Business Monday: Aspen construction on the rise for first 9 months of ‘19 |

Business Monday: Aspen construction on the rise for first 9 months of ‘19

Construction on the corner of E Cooper Ave and S Hunter St continues in Aspen on Thursday, November 7, 2019. (Kelsey Brunner/The Aspen Times)
Kelsey Brunner/The Aspen Times

That water-cooler talk about construction racket and street detours in Aspen isn’t just anecdotal, as a recently released report shows the city has issued more building permits through the first nine months of 2019 than in at least a decade.

The number of permit and land-use cases that have gone through the city’s Building Department totalled 1,183 from January through September, the third time in the past 10 years the figure has topped 1,000 for the year’s first three quarters. The others were in 2017 (1,019) and 2009 (1,022).

The totals reflect permits and land-use cases for both residential and commercial work, as well as projects centered around electrical, mechanical and plumbing jobs.

The overall value of the work for the first nine months of the year was $241.4 million, the third time in the past decade that figure surpassed the $200 million mark. The others came in 2017 ($255.5 million) and 2016 ($297.8 million).

Rebecca Wallace, operations manager for the city’s Building Department, said the number of building permits and land-use cases aren’t always proportional.

Take the first nine months of 2016, for instance. During that time, the department had processed 934 building permits and land-use cases, yet the valuation was $297.8 million, the highest amount from 2009 and 2019. 2016, however, also was when Aspen Valley Hospital finished a major component of its nine-figure expansion project.

This year, the stats appear to be more in line. The number of permits and land-use cases are up (1,183 compared with 861 in 2018), as well as the valuation amounts ($241.1 million compared with $153.1 million) last year.

More evidence of increased construction activity can be found in the city Finance Department’s latest sales tax report, issued last week, showing that construction businesses reported $49.7 million in sales from January through September, an increase of 15.7% over the same period in 2018.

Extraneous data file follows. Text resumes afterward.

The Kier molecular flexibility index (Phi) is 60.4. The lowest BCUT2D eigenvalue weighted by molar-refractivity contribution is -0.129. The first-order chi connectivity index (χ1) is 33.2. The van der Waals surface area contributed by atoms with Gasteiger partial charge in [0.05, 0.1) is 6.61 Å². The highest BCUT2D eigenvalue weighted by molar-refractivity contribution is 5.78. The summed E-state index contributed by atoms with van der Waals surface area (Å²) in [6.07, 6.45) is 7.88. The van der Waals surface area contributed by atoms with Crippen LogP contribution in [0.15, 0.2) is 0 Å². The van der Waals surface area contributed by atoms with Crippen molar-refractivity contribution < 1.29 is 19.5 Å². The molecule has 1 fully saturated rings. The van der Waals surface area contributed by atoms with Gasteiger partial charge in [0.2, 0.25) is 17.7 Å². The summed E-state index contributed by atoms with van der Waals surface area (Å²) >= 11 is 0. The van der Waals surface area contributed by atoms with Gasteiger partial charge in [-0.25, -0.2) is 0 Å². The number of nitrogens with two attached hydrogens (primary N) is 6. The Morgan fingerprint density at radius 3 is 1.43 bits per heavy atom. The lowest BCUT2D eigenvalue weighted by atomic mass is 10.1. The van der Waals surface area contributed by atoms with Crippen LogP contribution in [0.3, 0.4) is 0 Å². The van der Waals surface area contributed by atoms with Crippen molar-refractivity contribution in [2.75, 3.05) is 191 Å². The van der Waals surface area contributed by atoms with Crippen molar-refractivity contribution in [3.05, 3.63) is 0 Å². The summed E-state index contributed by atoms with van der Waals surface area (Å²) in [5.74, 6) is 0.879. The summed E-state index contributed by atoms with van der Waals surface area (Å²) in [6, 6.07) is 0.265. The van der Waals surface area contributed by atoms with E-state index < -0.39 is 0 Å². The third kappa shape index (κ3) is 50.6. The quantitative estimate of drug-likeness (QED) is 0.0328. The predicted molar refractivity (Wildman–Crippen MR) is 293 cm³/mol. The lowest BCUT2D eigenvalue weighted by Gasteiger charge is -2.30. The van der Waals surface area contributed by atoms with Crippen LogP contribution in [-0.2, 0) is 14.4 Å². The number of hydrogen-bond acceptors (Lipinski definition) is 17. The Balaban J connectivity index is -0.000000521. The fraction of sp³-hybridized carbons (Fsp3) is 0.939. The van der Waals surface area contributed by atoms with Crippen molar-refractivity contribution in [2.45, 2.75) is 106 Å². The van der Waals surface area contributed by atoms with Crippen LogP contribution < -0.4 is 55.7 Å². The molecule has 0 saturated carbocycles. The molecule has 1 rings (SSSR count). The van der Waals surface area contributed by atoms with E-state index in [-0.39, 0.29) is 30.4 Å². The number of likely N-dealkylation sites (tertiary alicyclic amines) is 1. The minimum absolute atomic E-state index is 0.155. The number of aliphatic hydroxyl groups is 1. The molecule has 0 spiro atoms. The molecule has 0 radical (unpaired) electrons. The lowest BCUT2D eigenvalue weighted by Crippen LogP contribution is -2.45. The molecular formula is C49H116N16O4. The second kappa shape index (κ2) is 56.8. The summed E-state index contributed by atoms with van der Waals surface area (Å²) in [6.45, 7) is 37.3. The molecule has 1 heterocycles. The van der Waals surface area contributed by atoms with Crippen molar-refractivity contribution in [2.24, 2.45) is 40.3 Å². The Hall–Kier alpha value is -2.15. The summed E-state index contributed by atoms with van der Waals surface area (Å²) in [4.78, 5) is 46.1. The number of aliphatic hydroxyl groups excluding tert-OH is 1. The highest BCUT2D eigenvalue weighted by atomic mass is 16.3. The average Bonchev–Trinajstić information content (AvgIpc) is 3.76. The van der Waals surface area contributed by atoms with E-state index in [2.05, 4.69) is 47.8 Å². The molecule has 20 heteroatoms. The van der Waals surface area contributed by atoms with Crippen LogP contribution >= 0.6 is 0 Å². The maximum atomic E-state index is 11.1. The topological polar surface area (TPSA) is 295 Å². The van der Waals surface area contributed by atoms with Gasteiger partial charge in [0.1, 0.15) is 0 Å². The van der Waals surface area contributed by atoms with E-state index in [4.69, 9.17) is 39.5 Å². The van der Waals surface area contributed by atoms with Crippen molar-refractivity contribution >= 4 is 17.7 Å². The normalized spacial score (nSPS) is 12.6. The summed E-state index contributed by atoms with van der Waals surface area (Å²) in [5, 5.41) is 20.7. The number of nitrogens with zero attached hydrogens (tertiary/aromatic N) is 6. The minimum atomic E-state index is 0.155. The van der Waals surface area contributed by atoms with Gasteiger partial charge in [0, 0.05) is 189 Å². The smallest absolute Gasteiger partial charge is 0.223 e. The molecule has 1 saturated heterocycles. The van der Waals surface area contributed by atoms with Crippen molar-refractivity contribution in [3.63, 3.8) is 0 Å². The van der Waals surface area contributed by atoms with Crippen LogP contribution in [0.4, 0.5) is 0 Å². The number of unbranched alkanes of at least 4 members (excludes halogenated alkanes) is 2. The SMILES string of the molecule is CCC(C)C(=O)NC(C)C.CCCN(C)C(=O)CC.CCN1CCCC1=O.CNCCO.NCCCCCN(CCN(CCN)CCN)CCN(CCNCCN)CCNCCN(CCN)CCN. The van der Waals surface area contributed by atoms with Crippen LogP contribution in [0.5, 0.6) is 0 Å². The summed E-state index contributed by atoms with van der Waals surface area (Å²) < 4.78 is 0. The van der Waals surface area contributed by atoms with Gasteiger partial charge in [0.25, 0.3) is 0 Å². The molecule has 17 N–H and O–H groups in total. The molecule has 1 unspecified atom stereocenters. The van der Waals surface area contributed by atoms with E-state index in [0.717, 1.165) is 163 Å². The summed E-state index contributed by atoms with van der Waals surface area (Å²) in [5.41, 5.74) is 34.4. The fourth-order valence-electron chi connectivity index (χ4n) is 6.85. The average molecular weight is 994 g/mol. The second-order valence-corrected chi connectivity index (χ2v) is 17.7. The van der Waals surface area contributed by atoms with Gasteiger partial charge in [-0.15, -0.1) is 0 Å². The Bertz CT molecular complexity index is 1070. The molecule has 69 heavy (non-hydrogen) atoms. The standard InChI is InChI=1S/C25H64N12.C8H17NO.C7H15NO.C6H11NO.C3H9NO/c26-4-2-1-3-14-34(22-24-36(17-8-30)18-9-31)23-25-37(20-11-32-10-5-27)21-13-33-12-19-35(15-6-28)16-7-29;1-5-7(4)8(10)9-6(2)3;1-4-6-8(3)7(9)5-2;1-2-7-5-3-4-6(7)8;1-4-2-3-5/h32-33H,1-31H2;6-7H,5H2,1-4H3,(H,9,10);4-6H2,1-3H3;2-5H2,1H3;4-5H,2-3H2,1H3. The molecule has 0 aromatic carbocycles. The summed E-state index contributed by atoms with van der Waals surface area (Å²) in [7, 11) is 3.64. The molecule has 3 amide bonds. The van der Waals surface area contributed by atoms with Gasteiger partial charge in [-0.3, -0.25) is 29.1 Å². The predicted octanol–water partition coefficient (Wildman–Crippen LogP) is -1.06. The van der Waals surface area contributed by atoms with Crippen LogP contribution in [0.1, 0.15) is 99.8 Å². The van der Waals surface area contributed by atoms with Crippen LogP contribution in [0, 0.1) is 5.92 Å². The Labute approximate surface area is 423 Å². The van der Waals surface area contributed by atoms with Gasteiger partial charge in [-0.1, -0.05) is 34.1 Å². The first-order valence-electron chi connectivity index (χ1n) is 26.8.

On the residential side, the city processed 404 building permits and land-use cases for the year’s first nine months, up from 225 last year. Valuation also is well ahead of last year — $144.9 million compared with $87.4 million.

That rise could be attributed to the high number of residential property transactions in 2018 and 2019, said Randy Gold of Aspen Appraisal Group.

There were 795 residential transactions worth a combined $1.8 billion for the entire 2018 in all of Pitkin County, the second-highest number in eight years, according to data from Land Title Guarantee Co.

“2019 has also been a very strong year for land sales and through Sept 30, is ahead of 2018 in dollar volume again,” Gold said. “Combine that with numerous dated houses that have sold and it is no surprise that we are seeing that kind of residential permit volume.”

On the commercial side, 137 permits and land-use cases with a value of $58.7 million were handled from January through September. That’s also better than last year’s respective figures of 81 and $37.6 million.

Gold theorized that activity “is being catalyzed by developers like Mark Hunt and others moving against expiration of vested rights approvals combined with a very favorable mortgage market with low interest rates.”

Recently completed or started commercial projects include the August opening of the 88-guestroom W Hotel at the base of Aspen Mountain; owner Thor Equities’ 15,728-square-foot redevelopment of the building that once housed Boogie’s Diner at the corner of Cooper Avenue and Hunter Street, which is due to be complete by the end of this year; and Hunt’s current redevelopment of the old Crystal Palace dinner into a 20-bedroom, luxury boutique hotel. Tentative plans are to finish the project sometime in 2021.